The alternate hypothesis they ignored is straight out of the psychology of decision-making. They claim that their tests evaluated “willingness to affiliate” with persons identified as “typical” or “atypical” activists, but the studies actually involved participants reading advocacy articles full of factual claims as well as urging specific actions based on those claims. So why not consider well-established research on judgment and decision-making? The actual tasks study participants engaged in would seem much more amenable to that sort of analysis than the social affiliation model these researchers used. Based on their results, I would say that all these researchers have done is identified a common heuristic (cognitive shortcut) people use to identify motivated reasoning in others, which inspires skepticism about the claims of the motivated reasoner. The heuristic at stake here seems to be a particular manifestation of the general representativeness heuristic, as reliance on stereotypes usually are. At first glance, it’s even a *useful* application of the heuristic: We *should be* wary about the claims who is very emotionally involved in the truth of those claims, because motivated reasoning is a real thing.

    However, the usefulness of this heuristic doesn’t survive past that first glace because it is obviously very vulnerable to manipulation, becoming a form of motivated reasoning itself: When someone has been repeatedly exposed to negative stereotypes about environmentalists or feminists or progressives or liberals or gays or whomever, they are already motivated to disagree with anything anyone from the suspect class says. In practice, there doesn’t seem to be a lot of space between recognizing and being wary of motivated reasoners and being perpetually victimized by poisoning-the-well fallacies. The fact that many common heuristics are flawed is not news to anyone. Perhaps if these authors had looked at their inquiry in terms of the psychology of judgment and decision-making, where there is lots and lots of well-established research on the flaws of evaluative heuristics, maybe they would have been less tempted to blame the messengers and reflected more on problems at the receiving end of messages about social change.

    Come to think of it, the researchers could have tested this particular question easily enough. Suspicion of motivated reasoning would not readily generalize: That is, a description of a “typical” or “atypical” feminist preceding an advocacy article on a topic that had nothing to do with feminism shouldn’t generate equal levels of skepticism if the skepticism is in fact a manifestation of a heuristic for spotting motivated reasoning, but should generate roughly equal levels of skepticism if the researchers’ favored “aversion to social affiliation with negatively stereotyped persons” hypothesis were correct. But the researchers failed to consider this (I think fairly obvious) alternate hypothesis, so their research did not test it in any way.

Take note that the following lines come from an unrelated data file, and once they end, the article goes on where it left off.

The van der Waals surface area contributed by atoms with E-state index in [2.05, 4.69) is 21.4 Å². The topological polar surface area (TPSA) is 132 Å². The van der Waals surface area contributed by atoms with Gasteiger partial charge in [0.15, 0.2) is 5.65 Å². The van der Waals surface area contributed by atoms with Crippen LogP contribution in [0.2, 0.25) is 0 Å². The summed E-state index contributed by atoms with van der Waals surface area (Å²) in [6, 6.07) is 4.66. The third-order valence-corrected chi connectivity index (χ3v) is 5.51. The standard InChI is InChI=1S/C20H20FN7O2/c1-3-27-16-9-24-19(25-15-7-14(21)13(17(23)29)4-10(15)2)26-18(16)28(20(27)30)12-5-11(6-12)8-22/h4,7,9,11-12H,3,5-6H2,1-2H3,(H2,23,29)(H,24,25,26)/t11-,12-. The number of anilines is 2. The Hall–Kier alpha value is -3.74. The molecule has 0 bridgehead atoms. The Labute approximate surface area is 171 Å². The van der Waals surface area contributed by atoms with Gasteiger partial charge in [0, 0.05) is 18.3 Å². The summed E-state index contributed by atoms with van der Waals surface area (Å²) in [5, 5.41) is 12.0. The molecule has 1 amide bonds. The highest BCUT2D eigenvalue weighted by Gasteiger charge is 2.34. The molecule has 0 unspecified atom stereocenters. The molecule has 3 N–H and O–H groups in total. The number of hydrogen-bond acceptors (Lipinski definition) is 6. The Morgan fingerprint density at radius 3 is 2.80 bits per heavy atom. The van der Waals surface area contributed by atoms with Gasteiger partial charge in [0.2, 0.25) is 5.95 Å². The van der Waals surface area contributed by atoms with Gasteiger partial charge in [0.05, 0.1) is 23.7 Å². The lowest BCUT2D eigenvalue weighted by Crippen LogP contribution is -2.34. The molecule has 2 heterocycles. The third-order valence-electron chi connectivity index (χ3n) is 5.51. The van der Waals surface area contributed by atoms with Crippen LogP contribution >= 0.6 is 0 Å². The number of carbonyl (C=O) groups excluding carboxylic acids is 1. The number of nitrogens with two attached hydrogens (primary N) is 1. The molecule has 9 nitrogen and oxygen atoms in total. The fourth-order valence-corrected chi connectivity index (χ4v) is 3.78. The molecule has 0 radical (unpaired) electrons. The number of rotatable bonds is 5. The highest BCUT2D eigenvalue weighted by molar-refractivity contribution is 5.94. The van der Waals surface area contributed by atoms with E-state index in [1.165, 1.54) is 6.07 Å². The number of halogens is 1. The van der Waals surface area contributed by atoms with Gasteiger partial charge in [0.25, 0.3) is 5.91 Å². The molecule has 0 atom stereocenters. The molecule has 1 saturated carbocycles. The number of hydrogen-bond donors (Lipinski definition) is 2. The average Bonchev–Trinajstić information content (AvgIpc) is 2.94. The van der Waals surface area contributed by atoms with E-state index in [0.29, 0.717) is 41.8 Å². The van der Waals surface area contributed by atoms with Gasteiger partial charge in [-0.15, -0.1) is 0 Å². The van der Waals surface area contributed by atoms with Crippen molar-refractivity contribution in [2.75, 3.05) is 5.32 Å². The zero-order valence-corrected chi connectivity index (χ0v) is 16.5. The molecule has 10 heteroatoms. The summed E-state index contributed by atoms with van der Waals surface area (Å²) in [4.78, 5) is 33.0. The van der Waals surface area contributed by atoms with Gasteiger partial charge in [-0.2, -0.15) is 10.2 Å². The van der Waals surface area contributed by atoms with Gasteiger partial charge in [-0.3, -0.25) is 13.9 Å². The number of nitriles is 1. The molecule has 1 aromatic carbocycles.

9. Great American Satan says

    Thanks for doing the informed takedown, primate, so lazy guys like me didn’t have to. 🙂

  10. StevoR : Free West Papua, free Tibet, let the Chagossians return! says

    What or who is a feminist?

    Tasliam Nasreen linked a simple test on her blog here :


    I took the test and turns out I’m a feminist and I’m sure both Ayaan Hirsi Ali and Rebecca Watson – both of whoem Ihold inthe highets esteem and respect are as well.

    Woman’s rights activist? Just another word for feminist.

    I’m also an environmentalist too.

    Well written Ophelia Benson and agreed although I do think the final two sentences may be taking it a bit farther than is actually the case. I’m not sure the article is really saying or implying that.

    There are stereotypes about feminists and environmentalists and not playing into those stereotypes and behaving in a very approachable manner can be one good approach to expressing feminism and environmentalism and convincing others of the rightness of these -although not exclusively so, not the only or even necessarily most effective way.

  11. David Jones says

    They compare a straw version of Watson’s “character” with a list of Ayaan Hirsi Ali’s accomplishments.

    Then perhaps it should be revamped to compare Hirsi Ali’s accomplishments with Watson’s

  12. Sairam says